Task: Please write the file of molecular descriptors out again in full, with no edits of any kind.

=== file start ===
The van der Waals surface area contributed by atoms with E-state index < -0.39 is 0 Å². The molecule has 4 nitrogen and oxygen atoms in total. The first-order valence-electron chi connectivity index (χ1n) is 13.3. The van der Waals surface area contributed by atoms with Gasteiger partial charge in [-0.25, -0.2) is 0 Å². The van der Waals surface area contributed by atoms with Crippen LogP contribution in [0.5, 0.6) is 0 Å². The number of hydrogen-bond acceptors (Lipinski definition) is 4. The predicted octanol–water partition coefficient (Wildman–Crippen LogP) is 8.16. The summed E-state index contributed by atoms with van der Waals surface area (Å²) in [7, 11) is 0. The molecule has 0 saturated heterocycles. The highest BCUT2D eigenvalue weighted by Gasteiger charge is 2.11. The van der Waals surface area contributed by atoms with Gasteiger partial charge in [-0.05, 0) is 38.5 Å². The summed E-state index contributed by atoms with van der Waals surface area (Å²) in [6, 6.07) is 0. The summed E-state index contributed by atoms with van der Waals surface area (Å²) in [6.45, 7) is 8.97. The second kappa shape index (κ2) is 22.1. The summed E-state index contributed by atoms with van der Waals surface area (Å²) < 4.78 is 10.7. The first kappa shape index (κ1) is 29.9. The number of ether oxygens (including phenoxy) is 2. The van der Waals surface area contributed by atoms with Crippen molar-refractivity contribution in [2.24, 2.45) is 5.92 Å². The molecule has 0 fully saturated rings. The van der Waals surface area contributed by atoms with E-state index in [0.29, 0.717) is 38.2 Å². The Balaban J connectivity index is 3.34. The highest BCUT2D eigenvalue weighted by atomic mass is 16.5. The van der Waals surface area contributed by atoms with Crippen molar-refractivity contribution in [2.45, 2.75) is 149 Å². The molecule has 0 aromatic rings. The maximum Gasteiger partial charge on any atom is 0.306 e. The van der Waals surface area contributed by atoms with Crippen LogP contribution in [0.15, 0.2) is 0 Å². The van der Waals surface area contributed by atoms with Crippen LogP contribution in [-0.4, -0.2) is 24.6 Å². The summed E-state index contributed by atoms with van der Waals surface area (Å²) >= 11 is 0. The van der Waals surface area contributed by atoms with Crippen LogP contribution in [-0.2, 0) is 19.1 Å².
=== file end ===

The van der Waals surface area contributed by atoms with E-state index < -0.39 is 0 Å². The molecule has 4 nitrogen and oxygen atoms in total. The first-order valence-electron chi connectivity index (χ1n) is 13.3. The van der Waals surface area contributed by atoms with Gasteiger partial charge in [-0.25, -0.2) is 0 Å². The van der Waals surface area contributed by atoms with Crippen LogP contribution in [0.5, 0.6) is 0 Å². The number of hydrogen-bond acceptors (Lipinski definition) is 4. The predicted octanol–water partition coefficient (Wildman–Crippen LogP) is 8.16. The summed E-state index contributed by atoms with van der Waals surface area (Å²) in [7, 11) is 0. The molecule has 0 saturated heterocycles. The highest BCUT2D eigenvalue weighted by Gasteiger charge is 2.11. The van der Waals surface area contributed by atoms with Gasteiger partial charge in [-0.05, 0) is 38.5 Å². The summed E-state index contributed by atoms with van der Waals surface area (Å²) in [6, 6.07) is 0. The summed E-state index contributed by atoms with van der Waals surface area (Å²) in [6.45, 7) is 8.97. The second kappa shape index (κ2) is 22.1. The summed E-state index contributed by atoms with van der Waals surface area (Å²) < 4.78 is 10.7. The first kappa shape index (κ1) is 29.9. The number of ether oxygens (including phenoxy) is 2. The van der Waals surface area contributed by atoms with Crippen molar-refractivity contribution in [2.24, 2.45) is 5.92 Å². The molecule has 0 fully saturated rings. The van der Waals surface area contributed by atoms with E-state index in [0.29, 0.717) is 38.2 Å². The Balaban J connectivity index is 3.34. The highest BCUT2D eigenvalue weighted by atomic mass is 16.5. The van der Waals surface area contributed by atoms with Crippen molar-refractivity contribution in [2.45, 2.75) is 149 Å². The molecule has 0 aromatic rings. The maximum Gasteiger partial charge on any atom is 0.306 e. The van der Waals surface area contributed by atoms with Crippen LogP contribution in [0.15, 0.2) is 0 Å². The van der Waals surface area contributed by atoms with Crippen LogP contribution in [-0.4, -0.2) is 24.6 Å². The summed E-state index contributed by atoms with van der Waals surface area (Å²) >= 11 is 0. The van der Waals surface area contributed by atoms with Crippen LogP contribution in [-0.2, 0) is 19.1 Å².